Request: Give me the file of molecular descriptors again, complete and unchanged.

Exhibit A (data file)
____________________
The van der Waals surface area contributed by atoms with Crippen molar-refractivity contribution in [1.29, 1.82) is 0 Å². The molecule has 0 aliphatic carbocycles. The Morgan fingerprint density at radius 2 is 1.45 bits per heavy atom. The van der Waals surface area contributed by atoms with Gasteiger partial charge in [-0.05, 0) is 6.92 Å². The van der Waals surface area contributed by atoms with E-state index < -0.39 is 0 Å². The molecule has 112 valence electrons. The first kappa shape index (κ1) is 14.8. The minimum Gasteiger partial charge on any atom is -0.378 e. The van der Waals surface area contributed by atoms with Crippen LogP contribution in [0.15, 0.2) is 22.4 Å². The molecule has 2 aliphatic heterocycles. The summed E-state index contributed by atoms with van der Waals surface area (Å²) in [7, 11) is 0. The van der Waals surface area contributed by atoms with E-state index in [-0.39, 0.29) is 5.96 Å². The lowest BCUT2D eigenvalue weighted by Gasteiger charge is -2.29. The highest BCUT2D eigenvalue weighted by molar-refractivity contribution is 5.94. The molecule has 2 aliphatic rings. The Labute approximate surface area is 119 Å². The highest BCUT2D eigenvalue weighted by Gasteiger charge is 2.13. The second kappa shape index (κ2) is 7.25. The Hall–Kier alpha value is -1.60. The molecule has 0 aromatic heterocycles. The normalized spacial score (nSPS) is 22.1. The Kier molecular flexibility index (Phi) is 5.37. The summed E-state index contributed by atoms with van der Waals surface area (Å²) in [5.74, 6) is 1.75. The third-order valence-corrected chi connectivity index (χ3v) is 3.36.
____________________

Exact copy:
The van der Waals surface area contributed by atoms with Crippen molar-refractivity contribution in [1.29, 1.82) is 0 Å². The molecule has 0 aliphatic carbocycles. The Morgan fingerprint density at radius 2 is 1.45 bits per heavy atom. The van der Waals surface area contributed by atoms with Gasteiger partial charge in [-0.05, 0) is 6.92 Å². The van der Waals surface area contributed by atoms with E-state index < -0.39 is 0 Å². The molecule has 112 valence electrons. The first kappa shape index (κ1) is 14.8. The minimum Gasteiger partial charge on any atom is -0.378 e. The van der Waals surface area contributed by atoms with Crippen LogP contribution in [0.15, 0.2) is 22.4 Å². The molecule has 2 aliphatic heterocycles. The summed E-state index contributed by atoms with van der Waals surface area (Å²) in [7, 11) is 0. The van der Waals surface area contributed by atoms with E-state index in [-0.39, 0.29) is 5.96 Å². The lowest BCUT2D eigenvalue weighted by Gasteiger charge is -2.29. The highest BCUT2D eigenvalue weighted by molar-refractivity contribution is 5.94. The molecule has 2 aliphatic rings. The Labute approximate surface area is 119 Å². The highest BCUT2D eigenvalue weighted by Gasteiger charge is 2.13. The second kappa shape index (κ2) is 7.25. The Hall–Kier alpha value is -1.60. The molecule has 0 aromatic heterocycles. The normalized spacial score (nSPS) is 22.1. The Kier molecular flexibility index (Phi) is 5.37. The summed E-state index contributed by atoms with van der Waals surface area (Å²) in [5.74, 6) is 1.75. The third-order valence-corrected chi connectivity index (χ3v) is 3.36.